Tuesday, December 24, 2013
Whole Hog Cafe #2 (Little Rock, AR)
I've gotten a little bored with the traditional holiday turkey and ham, so I was hoping for something different this year. My wife's grandfather generously decided to order barbecue from Whole Hog Cafe for our Christmas Eve feast. Joy to the world!!!
I've been to one Whole Hog location a few times whilst visiting Little Rock, but this would be my first sampling of the Markham Street joint. Everything I'd eaten on previous trips was absolutely amazing, and I hoped the food would be just as delicious as from our normal spot. I tried to snag an army green t-shirt to round out my Whole Hog clothing collection, but sadly they were sold out.
We ended up with quite the spread: pulled pork, brisket, pulled chicken, sausage, baked beans, coleslaw, and potato salad. Too bad we didn't get any ribs, because Whole Hog smokes some awesome bones. The sausage almost didn't make it onto the order either, but as a Texan I was rather insistent that it be included. We also had an array of sauces to compliment the meat: Sauces 1, 2, 3, and 4.
Despite my overwhelming desire to dive face first into the meat, I started by taste-testing the side dishes. The beans had some tender bits of pulled pork mixed right in, but otherwise tasted like run-of-the-mill baked beans. I'm not usually a big fan of coleslaw. That being said, I wanted to give it a shot anyway. Visually it looked quite nice, with plenty of black pepper throughout. It had a rather potent smell to it and a good crunch, but I'm too biased against coleslaw to comment further. The potato salad, however, was excellent. The large-diced, skin-on red potatoes gave it the perfect consistency. It was a mayo-based potato salad, which allowed the individual ingredients to shine much more than with mustard-based salads.
I wasn't sure which meat to start with, so I eenie-meenie-miney-mo'd my way to the pulled chicken. This was my first go-round with chicken from Whole Hog. BBQ poultry can easily get too dried out, so I wasn't sure what I'd find here. As I feared, it looked pretty dry from the outset, with no smoky red hue to be found. I was also expecting large pieces of pulled chicken, but instead it seemed more like we got the scrapings from the bottom of the pan. The flavor was ok, but not as good as anticipated. There was definitely no smoke to it.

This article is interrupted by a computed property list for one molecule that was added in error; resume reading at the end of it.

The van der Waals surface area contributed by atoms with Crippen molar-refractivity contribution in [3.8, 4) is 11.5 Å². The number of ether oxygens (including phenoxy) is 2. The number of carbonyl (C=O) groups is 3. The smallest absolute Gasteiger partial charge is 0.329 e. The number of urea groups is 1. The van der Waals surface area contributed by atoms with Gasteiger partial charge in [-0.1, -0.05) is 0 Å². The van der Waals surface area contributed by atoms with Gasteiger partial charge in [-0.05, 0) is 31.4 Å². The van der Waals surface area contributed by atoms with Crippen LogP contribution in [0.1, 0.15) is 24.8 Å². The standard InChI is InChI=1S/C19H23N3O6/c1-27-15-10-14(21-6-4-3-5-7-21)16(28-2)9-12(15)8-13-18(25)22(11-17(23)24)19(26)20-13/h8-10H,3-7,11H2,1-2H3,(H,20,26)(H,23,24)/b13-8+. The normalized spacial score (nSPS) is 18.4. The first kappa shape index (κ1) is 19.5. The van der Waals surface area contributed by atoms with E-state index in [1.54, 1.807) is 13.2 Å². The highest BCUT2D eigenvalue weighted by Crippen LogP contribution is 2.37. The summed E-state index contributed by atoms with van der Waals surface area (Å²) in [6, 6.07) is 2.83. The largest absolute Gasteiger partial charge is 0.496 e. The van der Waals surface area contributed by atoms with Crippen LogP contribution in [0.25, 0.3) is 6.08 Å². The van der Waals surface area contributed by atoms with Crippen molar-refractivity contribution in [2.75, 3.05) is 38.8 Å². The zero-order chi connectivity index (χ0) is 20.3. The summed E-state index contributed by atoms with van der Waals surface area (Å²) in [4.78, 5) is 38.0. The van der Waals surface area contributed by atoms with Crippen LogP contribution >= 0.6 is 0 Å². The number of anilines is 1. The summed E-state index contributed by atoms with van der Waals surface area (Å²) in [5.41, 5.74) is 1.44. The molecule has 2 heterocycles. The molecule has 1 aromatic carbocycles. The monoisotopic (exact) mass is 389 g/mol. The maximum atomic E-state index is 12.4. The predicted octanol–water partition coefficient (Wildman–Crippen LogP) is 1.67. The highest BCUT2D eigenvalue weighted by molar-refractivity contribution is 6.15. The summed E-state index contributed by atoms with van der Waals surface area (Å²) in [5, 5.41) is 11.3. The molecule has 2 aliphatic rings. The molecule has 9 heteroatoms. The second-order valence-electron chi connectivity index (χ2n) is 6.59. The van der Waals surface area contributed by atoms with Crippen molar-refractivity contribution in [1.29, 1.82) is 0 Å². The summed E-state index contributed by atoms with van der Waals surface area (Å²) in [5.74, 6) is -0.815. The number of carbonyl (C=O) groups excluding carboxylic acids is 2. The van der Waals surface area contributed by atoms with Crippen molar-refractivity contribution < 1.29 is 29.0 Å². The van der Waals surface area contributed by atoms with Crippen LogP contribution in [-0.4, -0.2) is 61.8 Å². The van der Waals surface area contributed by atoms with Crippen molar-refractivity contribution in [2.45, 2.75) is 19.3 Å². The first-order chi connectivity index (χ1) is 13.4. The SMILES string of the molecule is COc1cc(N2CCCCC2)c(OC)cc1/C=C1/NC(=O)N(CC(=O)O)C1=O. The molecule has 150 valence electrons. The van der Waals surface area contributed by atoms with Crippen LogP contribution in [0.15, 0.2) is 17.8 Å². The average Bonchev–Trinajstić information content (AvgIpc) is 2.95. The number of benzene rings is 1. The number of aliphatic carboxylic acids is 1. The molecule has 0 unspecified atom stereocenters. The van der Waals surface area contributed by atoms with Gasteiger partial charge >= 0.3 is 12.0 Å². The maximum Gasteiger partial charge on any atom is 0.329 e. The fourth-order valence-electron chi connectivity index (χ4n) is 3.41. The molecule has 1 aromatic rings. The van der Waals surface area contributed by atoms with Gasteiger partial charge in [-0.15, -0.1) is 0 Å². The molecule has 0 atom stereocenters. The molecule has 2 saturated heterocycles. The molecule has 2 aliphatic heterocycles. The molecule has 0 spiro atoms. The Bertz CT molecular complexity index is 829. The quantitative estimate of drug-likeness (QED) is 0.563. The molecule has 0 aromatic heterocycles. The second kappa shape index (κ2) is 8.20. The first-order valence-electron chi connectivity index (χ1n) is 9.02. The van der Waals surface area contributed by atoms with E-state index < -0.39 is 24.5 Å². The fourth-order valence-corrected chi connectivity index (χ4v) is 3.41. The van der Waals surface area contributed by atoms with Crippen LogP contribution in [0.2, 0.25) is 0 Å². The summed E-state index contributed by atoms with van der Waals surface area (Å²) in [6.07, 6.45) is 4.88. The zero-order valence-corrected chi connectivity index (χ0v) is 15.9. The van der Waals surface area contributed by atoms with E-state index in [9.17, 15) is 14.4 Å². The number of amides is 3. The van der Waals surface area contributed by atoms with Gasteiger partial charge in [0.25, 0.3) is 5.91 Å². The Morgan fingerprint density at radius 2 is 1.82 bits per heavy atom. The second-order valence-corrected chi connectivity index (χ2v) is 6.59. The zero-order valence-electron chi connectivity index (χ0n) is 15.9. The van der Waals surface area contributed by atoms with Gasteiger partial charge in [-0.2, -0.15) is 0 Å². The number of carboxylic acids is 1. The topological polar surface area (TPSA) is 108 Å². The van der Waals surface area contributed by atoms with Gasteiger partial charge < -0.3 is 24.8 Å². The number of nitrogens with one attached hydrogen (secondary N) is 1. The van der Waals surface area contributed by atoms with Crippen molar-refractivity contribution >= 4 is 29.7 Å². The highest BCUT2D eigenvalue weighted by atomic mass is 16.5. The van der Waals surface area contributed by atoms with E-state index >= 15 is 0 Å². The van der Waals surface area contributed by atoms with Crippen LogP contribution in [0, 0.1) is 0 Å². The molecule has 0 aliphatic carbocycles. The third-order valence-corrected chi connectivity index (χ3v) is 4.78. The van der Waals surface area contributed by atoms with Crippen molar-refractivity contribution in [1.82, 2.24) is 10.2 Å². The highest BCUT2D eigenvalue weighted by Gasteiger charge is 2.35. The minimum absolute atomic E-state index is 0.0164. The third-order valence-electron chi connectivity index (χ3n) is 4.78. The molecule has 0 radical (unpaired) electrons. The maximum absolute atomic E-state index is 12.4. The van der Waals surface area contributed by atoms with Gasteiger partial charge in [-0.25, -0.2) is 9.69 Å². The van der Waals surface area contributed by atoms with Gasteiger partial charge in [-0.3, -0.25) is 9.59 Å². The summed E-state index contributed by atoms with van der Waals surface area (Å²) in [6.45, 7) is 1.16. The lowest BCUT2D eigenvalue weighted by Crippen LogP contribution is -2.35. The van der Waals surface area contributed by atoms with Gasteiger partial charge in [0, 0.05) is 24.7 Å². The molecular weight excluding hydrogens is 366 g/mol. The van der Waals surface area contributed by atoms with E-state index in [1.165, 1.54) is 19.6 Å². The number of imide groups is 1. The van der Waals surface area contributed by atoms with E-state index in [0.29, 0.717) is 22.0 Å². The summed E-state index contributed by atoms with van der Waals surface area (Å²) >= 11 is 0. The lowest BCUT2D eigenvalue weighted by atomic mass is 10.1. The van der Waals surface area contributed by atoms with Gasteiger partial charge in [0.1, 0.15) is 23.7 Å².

The pulled pork looked more visually appealing than the chicken, with at least a little bit of a smoke ring on some pieces. That's good, because the menu description specifies that their pork is dry rubbed and hickory smoked. The meat was incredibly tender, and I definitely found some smoke here. I only wish I had received a little bark so I could taste their dry rub. This was the clear front runner of the four meats.
Just like with the chicken, there didn't appear to be any smoke ring to the brisket either. Equally disappointing was the fact that all of the presumably delicious bark had been trimmed off. It looked like we'd been given mostly lean cuts from the flat, and all of the slices were cut razor thin. I didn't taste much smoke, and it was a tad salty for my liking. Whole Hog claims that their brisket is "fork tender." The meat was indeed tender and wasn't as dried out as expected, but overall wasn't very appealing.
As a Texan, sausage is a familiar part of my barbecue upbringing. This variety looked a little like store-bought sausage and definitely hadn't been made in-house. The casings had a decent snap at least, and a good amount of pepper too. I also noticed a touch of garlic in the blend. The sausage was tasty, but not outstanding.
I don't generally gravitate toward barbecue sauce, but I wanted to sample all of them anyway.
Sauce #1 is Whole Hog's classic barbecue sauce: sweet and mild. It wasn't anything out of the ordinary, and is probably the flavor profile that most people think of when they hear "bbq sauce". Sauce #2 is their tangy tomato, which is supposed to be smooth, sweet, and slightly spicy. I found a small kick to it, but there was more tomato flavor than anything else. Sauce #3 is the same as #2, but spicier. There was a little more heat, but not really enough to stand out. Sauce #4 is their traditional Southern vinegar sauce. It was the runniest of the four, probably from all the vinegar. I prefer their molasses-based #5 sauce and the #6 mustard and vinegar, but unfortunately neither variety made it onto this order.
Whole Hog Cafe has won many awards over the years (including several from Memphis in May), and is listed in Fodor's guidebooks as one of five "Don't Miss" restaurants in Arkansas. Their barbecue is pretty delicious, though I'd stick to the flagship branch on Cantrell Road.
Whole Hog Cafe
12111 W. Markham St
Little Rock, AR 72211